For this you would first need to set up two proportions and solve: CSI body on ground   

1 in/5 ft = x in/50 ft 

50 in/5 = x in 

10 in = x                                 

and                 

1 in/5 ft = x in/60 ft

60 in/5 = x in

12 in = x

The steps used to solve both of the proportions are:

1.  Multiply both sides of the proportion by the amount of the denominator where x is the numerator (multiplicative identity property)

2.  Reduce the resulting fraction to simplest form (divide the numerator by the denominator).

The CSI investigator will need a sheet of paper that is at least 10” by 12” to draw the crime scene for the investigation.  I would add a one inch border, so the paper size would need to be 11″ by 13″.

SpaghettEvery year the youth group at my church conducts a spaghetti dinner fundraiser.  Last year, the youth made 20 batches of homemade spaghetti sauce and served 140 people.  This year, the group has already sold 200 dinner tickets.  They also feel that they will have approximately 40 people who will buy tickets at the door.  They are now trying to determine how many batches of spaghetti sauce they will need to make to serve 240 people.

First you would need to set up one proportion: 

20 batches/140 people = x batches/240 people

4800 batches/140

34.29 batches = x

To solve the proportion:

1.  Multiply both sides by the denominator where x is the numerator (240).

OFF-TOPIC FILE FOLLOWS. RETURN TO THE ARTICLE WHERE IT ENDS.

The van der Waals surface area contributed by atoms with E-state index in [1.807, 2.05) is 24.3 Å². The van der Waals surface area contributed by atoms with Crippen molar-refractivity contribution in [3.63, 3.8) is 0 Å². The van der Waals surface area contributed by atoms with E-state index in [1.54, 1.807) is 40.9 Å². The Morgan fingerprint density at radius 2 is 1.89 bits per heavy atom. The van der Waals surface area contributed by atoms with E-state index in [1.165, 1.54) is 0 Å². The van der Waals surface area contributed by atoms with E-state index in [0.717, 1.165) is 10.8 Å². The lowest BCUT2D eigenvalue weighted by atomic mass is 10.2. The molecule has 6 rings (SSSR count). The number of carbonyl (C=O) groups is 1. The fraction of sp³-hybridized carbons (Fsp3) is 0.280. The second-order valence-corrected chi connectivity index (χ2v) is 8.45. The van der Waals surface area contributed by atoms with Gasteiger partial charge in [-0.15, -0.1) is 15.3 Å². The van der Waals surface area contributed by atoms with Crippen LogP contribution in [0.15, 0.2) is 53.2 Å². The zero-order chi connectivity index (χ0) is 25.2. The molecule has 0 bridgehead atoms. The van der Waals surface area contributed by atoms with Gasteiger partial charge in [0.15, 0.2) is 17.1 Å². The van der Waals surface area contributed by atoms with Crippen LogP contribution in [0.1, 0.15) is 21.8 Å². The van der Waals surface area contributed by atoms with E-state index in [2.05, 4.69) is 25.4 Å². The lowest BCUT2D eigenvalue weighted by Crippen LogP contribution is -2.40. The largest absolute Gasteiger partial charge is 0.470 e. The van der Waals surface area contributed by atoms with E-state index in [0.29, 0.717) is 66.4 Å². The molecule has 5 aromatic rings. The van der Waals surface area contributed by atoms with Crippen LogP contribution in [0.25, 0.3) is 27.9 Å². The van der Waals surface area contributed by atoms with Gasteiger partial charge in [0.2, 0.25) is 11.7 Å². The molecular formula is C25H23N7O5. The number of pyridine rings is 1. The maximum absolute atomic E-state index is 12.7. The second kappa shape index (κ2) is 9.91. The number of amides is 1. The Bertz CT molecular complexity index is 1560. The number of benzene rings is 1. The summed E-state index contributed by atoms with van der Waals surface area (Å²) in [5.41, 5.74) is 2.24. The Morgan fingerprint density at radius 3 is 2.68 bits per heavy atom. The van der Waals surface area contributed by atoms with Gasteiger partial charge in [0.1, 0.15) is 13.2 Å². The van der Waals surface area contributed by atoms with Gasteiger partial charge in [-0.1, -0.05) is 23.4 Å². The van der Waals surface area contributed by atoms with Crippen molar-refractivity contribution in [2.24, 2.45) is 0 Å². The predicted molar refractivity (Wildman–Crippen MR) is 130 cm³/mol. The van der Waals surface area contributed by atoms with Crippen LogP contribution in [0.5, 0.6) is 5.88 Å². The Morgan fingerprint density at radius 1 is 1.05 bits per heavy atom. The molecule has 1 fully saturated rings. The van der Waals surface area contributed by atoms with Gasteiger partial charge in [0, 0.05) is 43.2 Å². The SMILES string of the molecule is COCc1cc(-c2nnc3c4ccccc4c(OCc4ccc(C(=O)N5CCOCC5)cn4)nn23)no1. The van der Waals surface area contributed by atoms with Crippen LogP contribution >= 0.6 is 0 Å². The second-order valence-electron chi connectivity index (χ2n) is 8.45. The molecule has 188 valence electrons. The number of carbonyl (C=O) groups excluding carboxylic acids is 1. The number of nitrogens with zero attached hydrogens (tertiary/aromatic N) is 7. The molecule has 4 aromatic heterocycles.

2.  Simplify the resulting fraction by dividing the numerator by the denominator.

In order to be sure that all 240 people can be served, the youth group will need to make 35 batches of spaghetti sauce.  WOW, that is a lot of sauce!

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Evaluating our Definitions: Equations and Functions

November 7, 2009

After looking at my classmates’ postings and reflecting on my own definition, I realized that I had approached my definitions as if my students were just learning about equations, functions, and the similarities/definitions between the two – I did not go into points – (x,y) or graphing – for functions.  I think I should further expand my definition of functions to include points and graphing.  Then, I would be able to add the “vertical” line test, which I think would be key to understanding that there are times when there are equations that are not functions.

I love using graphic organizers, and I think a great way to evaluate whether my students have grasped the difference between functions and equations is through the development of a Venn Diagram.  I also like to challenge my students to write “equations” that are not functions.